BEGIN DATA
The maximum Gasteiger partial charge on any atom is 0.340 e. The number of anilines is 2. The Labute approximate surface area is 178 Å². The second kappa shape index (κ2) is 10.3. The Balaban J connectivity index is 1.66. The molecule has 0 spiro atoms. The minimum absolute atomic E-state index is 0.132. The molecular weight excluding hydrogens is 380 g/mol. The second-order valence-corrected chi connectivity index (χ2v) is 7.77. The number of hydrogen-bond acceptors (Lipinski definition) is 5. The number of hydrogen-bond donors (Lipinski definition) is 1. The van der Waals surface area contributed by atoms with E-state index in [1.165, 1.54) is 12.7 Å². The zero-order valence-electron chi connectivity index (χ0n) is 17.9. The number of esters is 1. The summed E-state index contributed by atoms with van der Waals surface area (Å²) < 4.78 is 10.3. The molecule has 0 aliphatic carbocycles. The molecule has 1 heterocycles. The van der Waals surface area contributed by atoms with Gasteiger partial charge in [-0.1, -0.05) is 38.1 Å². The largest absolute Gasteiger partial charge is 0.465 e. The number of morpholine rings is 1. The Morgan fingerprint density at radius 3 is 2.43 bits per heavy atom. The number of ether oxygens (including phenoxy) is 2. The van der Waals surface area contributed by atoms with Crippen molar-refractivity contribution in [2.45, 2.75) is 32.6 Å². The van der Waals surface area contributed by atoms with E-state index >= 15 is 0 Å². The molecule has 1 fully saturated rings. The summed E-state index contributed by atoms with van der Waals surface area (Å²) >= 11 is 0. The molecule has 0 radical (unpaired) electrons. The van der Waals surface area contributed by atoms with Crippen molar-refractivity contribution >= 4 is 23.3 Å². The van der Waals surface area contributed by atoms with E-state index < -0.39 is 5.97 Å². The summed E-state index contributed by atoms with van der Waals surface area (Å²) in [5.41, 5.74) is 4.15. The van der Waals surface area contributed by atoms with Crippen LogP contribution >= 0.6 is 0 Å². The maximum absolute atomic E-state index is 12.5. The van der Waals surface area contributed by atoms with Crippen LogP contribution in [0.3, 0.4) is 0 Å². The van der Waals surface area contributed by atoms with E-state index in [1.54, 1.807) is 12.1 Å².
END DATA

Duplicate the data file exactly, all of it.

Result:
The maximum Gasteiger partial charge on any atom is 0.340 e. The number of anilines is 2. The Labute approximate surface area is 178 Å². The second kappa shape index (κ2) is 10.3. The Balaban J connectivity index is 1.66. The molecule has 0 spiro atoms. The minimum absolute atomic E-state index is 0.132. The molecular weight excluding hydrogens is 380 g/mol. The second-order valence-corrected chi connectivity index (χ2v) is 7.77. The number of hydrogen-bond acceptors (Lipinski definition) is 5. The number of hydrogen-bond donors (Lipinski definition) is 1. The van der Waals surface area contributed by atoms with E-state index in [1.165, 1.54) is 12.7 Å². The zero-order valence-electron chi connectivity index (χ0n) is 17.9. The number of esters is 1. The summed E-state index contributed by atoms with van der Waals surface area (Å²) < 4.78 is 10.3. The molecule has 0 aliphatic carbocycles. The molecule has 1 heterocycles. The van der Waals surface area contributed by atoms with Gasteiger partial charge in [-0.1, -0.05) is 38.1 Å². The largest absolute Gasteiger partial charge is 0.465 e. The number of morpholine rings is 1. The Morgan fingerprint density at radius 3 is 2.43 bits per heavy atom. The number of ether oxygens (including phenoxy) is 2. The van der Waals surface area contributed by atoms with Crippen molar-refractivity contribution in [2.45, 2.75) is 32.6 Å². The van der Waals surface area contributed by atoms with E-state index >= 15 is 0 Å². The molecule has 1 fully saturated rings. The summed E-state index contributed by atoms with van der Waals surface area (Å²) >= 11 is 0. The molecule has 0 radical (unpaired) electrons. The van der Waals surface area contributed by atoms with Crippen molar-refractivity contribution >= 4 is 23.3 Å². The van der Waals surface area contributed by atoms with E-state index < -0.39 is 5.97 Å². The summed E-state index contributed by atoms with van der Waals surface area (Å²) in [5.41, 5.74) is 4.15. The van der Waals surface area contributed by atoms with Crippen LogP contribution >= 0.6 is 0 Å². The maximum absolute atomic E-state index is 12.5. The van der Waals surface area contributed by atoms with Crippen LogP contribution in [0.3, 0.4) is 0 Å². The van der Waals surface area contributed by atoms with E-state index in [1.54, 1.807) is 12.1 Å².